The American body that is supposed to look after the interests of creditors strongly opposes the payment of the controversial SAS company, describing it as a “malicious” hostage-taking operation. But SAS’s creditors support it.
Late Thursday evening Norwegian time, the stage was set for another fateful SAS meeting.
This happens just a week and a half after SAS announced the winners of an auction for what would become New SAS: US investment firm Castlelake, Air France-KLM and Danish Lind Invest.
US Judge Michael Wiles will decide at a court hearing in New York on Thursday whether SAS will be allowed to pay the winning group’s $3 million claim. The claim corresponds to NOK 33 million.
The winning bidders are demanding a very rapid payment in order to proceed with negotiations with SAS at all. Among other things, a final agreement has yet to be signed.
The amount is said to cover the expenses incurred by the consultants in the bidding process.
According to SAS, there is a risk that the winners will withdraw if the judge does not approve the payment at tonight’s court hearing.
– Without reimbursement of expenses, SAS may not be able to secure the financing necessary to exit Chapter 11Chapter 11Chapter 11 is a section of the US Bankruptcy Code, which gives a company in such an arrangement temporary bankruptcy protection – to be able to restructure and refinance the company within a specified time frame..
This is what SAS petitioned to be allowed to pay.
The watchdog barks – loudly
Apollo Global, which lost the bid, has objected to paying compensation. Apollo now receives strong government support United States Trustee. This is the body that looks after the interests of creditors in bankruptcy cases.
In the USA, SAS is now under what is called bankruptcy protection (Chapter 11). Then, for a limited time, the company can operate as usual while it attempts to refinance itself under court protection.
In its filing, the US Trustee strongly opposes the payment request:
– Such a request for reimbursement of expenses is an outrageous and malicious attempt to hold the entire process of raising new shares hostage.
For fear of more demands
The state watchdog is subject to the USA Department of Justice and may be interested in the potential precedent in other bidding processes as well.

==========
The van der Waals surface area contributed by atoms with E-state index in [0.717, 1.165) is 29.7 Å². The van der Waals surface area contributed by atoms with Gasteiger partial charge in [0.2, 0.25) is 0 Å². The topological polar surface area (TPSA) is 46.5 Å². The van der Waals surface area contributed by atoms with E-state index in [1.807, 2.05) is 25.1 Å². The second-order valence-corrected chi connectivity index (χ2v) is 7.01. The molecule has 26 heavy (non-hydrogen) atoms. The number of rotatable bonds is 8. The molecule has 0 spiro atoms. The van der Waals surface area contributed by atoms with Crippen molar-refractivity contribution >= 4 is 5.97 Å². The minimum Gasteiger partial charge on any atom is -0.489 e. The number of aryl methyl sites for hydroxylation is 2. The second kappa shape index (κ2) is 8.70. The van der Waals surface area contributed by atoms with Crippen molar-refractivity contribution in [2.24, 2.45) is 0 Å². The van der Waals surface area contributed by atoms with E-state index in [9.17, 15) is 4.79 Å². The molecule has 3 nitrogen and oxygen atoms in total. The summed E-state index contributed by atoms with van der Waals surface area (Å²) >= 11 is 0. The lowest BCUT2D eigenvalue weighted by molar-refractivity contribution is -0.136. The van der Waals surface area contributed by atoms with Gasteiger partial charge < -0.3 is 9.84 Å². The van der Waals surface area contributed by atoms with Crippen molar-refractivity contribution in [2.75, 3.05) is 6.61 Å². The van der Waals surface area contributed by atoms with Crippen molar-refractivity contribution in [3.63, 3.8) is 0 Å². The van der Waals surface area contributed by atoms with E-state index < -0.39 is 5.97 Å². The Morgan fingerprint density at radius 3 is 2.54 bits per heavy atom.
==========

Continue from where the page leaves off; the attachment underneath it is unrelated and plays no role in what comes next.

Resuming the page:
US Trustee also emphasizes that winners may claim significantly more expense coverage if their first claim is paid first.
SAS will also not recover the money it wants to pay now, if negotiations with the winning group fail, as the US trustee claims.
– This is a clear attempt by bidders to circumvent the rules of the bidding process and extract an amount they are not entitled to. (…) This changes the value of the offer by $3 million now and by an unknown amount later.
The creditors committee supports
SAS’s unsecured creditors are organized into a separate committee appointed by the US Trustee.
However, this Committee wholeheartedly supports SAS’s application to be allowed to pay. The commission writes to Judge Wells that refusing to pay could result in SAS missing out on “the highest and best offer currently available.”
They point out that unsecured creditors were promised US$325 million through the offer to cover their claims against SAS. This equates to NOK 3.5 billion.
The committee says this figure represents a huge improvement over what unsecured creditors were expected to receive based on the first indicative bids.
SAS won a partial victory on Tuesday
It remains to be seen whether the judge will listen mostly to SAS’s creditors or to the US trustee.
The SAS won an important partial victory in this battle on Tuesday. The judge then granted a motion to settle the matter in just a few days. Typically, there is a processing time for such payments of three weeks, according to US bankruptcy laws.
This gives Apollo, the losing bidder, little time to come up with a new and improved offer.
Shareholders lose anyway
The now worthless SAS share price has nearly doubled in the past two days. Presumably, the reason is that shareholders hope to provide value if today’s winning bid goes down.
But according to analyst Jacob Pedersen’s statements to Danish newspapers, there is no indication that today’s shareholders will then receive better treatment.
Even then, they stand to lose everything.
Regardless of who wins the SAS battle, they will have to deal with the Danish state as the main shareholder.
The Danes obtained the right to own about 25 percent of Nye SAS. This applies regardless of who is declared the final winner of the bidding contest.
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